1. This is a plaintiffs' appeal against a judgment and decree of Mr. K.S. Ghambir Subordinate Judges 1st Class, Hoshiarpur, dated the 5th December, 1947, dismissing the plain-tiffs' suit.
2. The following pedigree table will explain the relationship of the parties:
| | | |
Diwan Chand Amar Singh Fattu Nathu
_____|____________________________ | |
| | | | |
Rulia Jagata Kartara | |
(deft.) (deft.) (deft.) | |
| | |
Sadhu Sing Lehoa Sing |
| (plft.) |
| | |
Lakhmi Chand Nasiba |
(plff.) (plff.) |
Babu Harnam Singh
Amar Singh died childless and plaintiffs claim that they own one-third share in the estate left by Chimna. According to the revenue papers, which deal with a large number of Khewats the shares of the various branches of the sons of Chimna are not given in ancestral shares but they are different--more in the case of some & less in the casa of others. The allegation of theplaintiffs in the plaint was that the parties were owners of proprietary lands and occupancy tenancy rights to which they were entitled in ancestral shares, the property being still joint, and that in the name of each of the branches of the sons of Chimna the shares were not in accordance with ancestral shares because there was a family arrangement although they were entitled to equal shares. A dispute arose in regard to the shares and a Panchayat was convened who decided that the three remaining sons of Chimna, i. e., Nathu, Fattu and Diwan Chand, would have one-third share each in the estate of Chimna. This was really a compromise at the instance of the Panchayat and the terms of this compromise were embodied in a document, Exhibit P. 1. In their defence the defendants raised several pleas, but the controversy between the parties in the Court below centred around Exhibit P. 1 the deed of compromise, the issues being:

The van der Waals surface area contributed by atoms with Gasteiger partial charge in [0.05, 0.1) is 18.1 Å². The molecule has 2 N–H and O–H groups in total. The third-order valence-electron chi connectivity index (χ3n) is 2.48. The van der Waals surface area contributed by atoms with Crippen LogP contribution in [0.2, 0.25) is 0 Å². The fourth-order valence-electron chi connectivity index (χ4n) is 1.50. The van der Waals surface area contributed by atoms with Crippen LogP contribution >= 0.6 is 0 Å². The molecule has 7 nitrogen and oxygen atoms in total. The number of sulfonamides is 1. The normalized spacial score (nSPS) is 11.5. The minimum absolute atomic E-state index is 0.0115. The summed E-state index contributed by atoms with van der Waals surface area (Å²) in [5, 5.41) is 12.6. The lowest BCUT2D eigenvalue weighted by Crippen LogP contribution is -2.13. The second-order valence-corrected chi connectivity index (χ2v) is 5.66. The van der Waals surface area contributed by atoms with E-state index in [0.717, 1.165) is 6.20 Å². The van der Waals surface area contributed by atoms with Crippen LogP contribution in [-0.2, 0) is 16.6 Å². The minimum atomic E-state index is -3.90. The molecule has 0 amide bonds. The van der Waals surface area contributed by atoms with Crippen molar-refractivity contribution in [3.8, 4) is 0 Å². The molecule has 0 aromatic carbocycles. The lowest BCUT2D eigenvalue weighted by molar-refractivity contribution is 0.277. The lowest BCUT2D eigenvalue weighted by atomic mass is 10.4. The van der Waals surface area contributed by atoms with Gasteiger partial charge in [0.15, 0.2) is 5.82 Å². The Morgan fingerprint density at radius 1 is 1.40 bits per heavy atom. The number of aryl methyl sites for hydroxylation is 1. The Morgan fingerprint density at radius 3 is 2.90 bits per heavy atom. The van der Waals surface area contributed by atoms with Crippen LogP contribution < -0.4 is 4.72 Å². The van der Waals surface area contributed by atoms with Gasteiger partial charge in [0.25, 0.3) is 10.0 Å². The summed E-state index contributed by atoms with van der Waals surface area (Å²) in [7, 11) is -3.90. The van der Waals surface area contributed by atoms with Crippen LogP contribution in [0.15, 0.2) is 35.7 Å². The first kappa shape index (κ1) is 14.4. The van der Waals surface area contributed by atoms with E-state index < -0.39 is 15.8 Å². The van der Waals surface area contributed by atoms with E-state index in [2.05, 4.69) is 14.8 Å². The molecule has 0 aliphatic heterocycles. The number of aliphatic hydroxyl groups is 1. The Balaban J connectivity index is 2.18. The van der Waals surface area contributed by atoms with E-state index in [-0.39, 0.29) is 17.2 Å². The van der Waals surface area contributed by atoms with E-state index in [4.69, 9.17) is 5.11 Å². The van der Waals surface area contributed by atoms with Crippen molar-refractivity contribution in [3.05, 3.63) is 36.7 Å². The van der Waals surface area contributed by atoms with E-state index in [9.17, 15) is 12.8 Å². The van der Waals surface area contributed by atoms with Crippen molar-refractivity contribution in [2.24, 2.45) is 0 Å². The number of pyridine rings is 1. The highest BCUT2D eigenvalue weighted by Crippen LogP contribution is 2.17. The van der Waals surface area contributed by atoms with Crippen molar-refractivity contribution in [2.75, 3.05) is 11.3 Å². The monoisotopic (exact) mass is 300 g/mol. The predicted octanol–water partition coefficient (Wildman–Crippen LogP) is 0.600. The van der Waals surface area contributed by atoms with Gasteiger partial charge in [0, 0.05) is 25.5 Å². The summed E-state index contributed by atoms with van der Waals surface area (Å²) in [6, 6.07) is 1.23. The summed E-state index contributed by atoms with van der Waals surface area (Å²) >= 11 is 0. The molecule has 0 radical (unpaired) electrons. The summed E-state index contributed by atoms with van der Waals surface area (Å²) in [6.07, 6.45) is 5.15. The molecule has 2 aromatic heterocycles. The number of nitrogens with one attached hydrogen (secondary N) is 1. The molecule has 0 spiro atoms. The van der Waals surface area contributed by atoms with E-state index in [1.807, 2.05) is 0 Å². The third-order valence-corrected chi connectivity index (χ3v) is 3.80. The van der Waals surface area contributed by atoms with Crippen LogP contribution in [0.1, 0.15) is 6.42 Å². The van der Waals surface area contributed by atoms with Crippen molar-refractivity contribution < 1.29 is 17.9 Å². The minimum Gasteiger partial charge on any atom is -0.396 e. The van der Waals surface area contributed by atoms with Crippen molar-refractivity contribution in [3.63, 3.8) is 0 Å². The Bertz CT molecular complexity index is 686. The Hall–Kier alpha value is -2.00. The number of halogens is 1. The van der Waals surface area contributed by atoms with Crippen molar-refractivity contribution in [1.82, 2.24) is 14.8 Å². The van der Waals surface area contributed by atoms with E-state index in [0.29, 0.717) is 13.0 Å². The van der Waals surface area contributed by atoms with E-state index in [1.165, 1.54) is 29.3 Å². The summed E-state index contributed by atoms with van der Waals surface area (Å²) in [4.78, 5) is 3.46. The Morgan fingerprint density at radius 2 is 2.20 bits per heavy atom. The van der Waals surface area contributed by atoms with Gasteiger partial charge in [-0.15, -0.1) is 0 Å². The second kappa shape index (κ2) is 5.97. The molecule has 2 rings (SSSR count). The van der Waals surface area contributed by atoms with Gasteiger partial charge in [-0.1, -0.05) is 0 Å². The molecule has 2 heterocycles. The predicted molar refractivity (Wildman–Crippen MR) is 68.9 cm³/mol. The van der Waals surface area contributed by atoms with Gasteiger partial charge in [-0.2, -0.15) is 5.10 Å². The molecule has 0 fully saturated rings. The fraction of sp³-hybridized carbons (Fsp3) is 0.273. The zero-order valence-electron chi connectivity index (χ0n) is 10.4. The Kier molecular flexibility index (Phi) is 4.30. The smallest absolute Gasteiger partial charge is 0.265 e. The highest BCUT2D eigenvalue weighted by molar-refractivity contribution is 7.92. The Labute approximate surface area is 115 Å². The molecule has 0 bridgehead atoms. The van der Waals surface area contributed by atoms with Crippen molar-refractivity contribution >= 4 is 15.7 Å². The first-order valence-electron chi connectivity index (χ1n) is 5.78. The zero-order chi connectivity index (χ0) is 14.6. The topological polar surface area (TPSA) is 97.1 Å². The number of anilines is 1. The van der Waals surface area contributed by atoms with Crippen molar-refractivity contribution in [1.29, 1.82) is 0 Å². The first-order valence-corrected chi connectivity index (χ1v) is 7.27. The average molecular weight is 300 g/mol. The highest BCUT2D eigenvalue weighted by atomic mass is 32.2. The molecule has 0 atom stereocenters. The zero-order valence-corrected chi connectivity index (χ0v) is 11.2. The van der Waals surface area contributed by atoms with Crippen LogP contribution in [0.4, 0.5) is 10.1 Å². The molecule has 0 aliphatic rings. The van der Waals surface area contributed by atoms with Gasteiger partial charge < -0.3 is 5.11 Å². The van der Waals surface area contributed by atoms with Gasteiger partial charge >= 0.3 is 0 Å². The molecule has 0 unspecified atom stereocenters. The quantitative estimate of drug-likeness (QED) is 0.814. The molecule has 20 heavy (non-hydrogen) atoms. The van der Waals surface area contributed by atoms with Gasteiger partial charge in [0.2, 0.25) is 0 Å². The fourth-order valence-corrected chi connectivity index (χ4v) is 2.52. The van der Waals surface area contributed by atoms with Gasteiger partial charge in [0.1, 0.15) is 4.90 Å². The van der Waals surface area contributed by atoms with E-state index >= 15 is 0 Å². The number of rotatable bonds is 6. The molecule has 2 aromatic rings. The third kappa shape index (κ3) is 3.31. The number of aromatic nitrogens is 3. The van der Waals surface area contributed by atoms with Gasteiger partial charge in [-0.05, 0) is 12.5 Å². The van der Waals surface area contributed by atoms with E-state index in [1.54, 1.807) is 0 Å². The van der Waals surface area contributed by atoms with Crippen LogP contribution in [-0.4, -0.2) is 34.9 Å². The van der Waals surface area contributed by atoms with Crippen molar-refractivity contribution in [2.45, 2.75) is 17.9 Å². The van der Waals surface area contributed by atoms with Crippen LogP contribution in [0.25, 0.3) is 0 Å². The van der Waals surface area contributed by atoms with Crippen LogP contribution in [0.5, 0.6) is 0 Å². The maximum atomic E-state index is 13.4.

(1) Whether Diwan Chand deceased executed and completed the agreement Ex. P. 1?
(2) Whether the agreement Ex. P. 1 was got v executed by fraud and is without consideration and hence cannot be acted upon?
(3) Whether the agreement Ex. P. 1 is not admissible in evidence for want of registration?
The learned Judge found that Ex. P. 1 is inadmissible in evidence for want of registration.
3. Counsel for the plaintiffs in appeal submitted in the first instance that Exhibit P. 1 was not a document which required registration, and secondly even if it did, the plaintiffs would be entitled to show that as a matter of fact their share in the estate of Chimna is one-third and not as shown in the revenue records.